When you’re the sole athletic trainer at a busy high school, it’s difficult to manage a serious injury. You often have to just do some triage and send the athlete along to a physician or physical therapist for them to handle the majority of treatment. At the clinic, I’m able to stay involved in the rehab process, and by working with physicians on a daily basis, I continually expand my knowledge of sports medicine.

What are the biggest challenges in providing medical care for rodeo?

The cowboy scene is a very tough environment. These kids are taught from an early age that seeking medical care can be perceived as a sign of weakness, so they very seldom do. When they do get hurt badly enough, they’ll bandage whatever body part is injured, head over to the hospital, and say, “Hey, can you fix this?” So, our primary objective has been teaching them that it’s okay to admit feeling pain, and we try to help them understand the importance of quickly taking care of an injury. We try to take the stigma out of medical treatment and get them to appreciate that going for x-ray or icing an injury isn’t an indication of weakness, but a sign that you want to compete the next weekend. When injuries do happen, our initial assessment frequently begins with, “Is this a life-threatening problem?” We see high levels of trauma down to knee and ankle injuries. We have to move quickly because there’s always a chance the bulls and horses are still loose. While I’m evaluating an injured athlete, some riders will circle around us to provide protection, and others will attempt to round up the animals. In 2006, you were voted Teacher of the Year at Highland. What are the secrets to being a great high school teacher?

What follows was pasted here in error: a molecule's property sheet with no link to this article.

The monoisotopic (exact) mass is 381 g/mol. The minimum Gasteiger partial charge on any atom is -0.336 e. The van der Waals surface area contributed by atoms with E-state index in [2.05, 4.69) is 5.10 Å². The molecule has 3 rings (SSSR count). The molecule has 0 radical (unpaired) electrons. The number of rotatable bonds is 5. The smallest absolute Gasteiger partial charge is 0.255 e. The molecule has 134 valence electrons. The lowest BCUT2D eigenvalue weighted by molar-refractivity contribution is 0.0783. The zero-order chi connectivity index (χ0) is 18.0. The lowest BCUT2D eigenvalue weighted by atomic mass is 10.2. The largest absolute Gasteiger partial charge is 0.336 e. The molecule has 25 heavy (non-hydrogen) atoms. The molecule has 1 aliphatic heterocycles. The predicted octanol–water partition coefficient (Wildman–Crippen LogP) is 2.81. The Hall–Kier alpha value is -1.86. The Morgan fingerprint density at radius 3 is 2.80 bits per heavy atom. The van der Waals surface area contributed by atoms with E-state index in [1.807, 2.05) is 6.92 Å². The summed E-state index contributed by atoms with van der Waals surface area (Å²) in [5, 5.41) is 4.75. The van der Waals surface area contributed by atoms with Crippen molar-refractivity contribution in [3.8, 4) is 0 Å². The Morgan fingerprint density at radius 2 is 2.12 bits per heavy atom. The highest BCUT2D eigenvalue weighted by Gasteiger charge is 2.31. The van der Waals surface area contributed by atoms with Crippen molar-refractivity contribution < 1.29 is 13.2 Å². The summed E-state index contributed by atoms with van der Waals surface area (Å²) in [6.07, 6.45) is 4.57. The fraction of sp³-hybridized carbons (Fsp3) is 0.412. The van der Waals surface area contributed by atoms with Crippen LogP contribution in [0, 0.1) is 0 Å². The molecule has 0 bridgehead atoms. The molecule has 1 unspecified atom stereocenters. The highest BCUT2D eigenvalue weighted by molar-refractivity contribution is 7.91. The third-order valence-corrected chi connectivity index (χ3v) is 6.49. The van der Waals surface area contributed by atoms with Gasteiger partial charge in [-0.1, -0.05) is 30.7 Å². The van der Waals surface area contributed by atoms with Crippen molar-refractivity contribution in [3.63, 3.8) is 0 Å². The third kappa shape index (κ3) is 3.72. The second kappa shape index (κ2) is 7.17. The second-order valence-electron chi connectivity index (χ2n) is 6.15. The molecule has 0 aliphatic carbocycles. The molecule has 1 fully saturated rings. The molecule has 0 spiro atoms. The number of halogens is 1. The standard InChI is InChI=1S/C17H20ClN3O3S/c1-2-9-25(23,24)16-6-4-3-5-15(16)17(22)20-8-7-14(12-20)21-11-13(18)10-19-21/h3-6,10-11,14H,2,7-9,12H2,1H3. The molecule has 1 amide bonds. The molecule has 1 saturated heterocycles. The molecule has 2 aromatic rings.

It takes a lot of time and energy, both physical and mental. It was never just a job for me, though. I’ve always said, “I never go to work, I always go to school. And I love being in school.” It’s important to master the art of effortless teaching. That’s kind of tongue-in-cheek, but what it means is that once you’ve taught for a while and you know your topic well, planning new material no longer feels like a chore. You know exactly what you need to teach, and how to deliver it effectively.

You and your wife played a big role in getting concussion legislation passed in the state of Idaho. How did you help make that happen? In Idaho, the vast majority of our state government officials are very conservative, and that reflects the beliefs of most of the people in the state. As a result, a lot of education is required when you try to enact any type of change. Deep down, though, they’re very, very passionate about keeping their kids safe. By properly educating them on concussion prevention and management, we helped them understand the need for the new laws.

What’s it like being married to another athletic trainer?

Well, for one thing we have a lot in common! We’ve always enjoyed working together with the clinic and now that we’re both part of the same district’s sports medicine program, we get to cover some high school events together as well, which is great. We’ve definitely had a lot of great experiences together, and we’ve helped each other become better athletic trainers.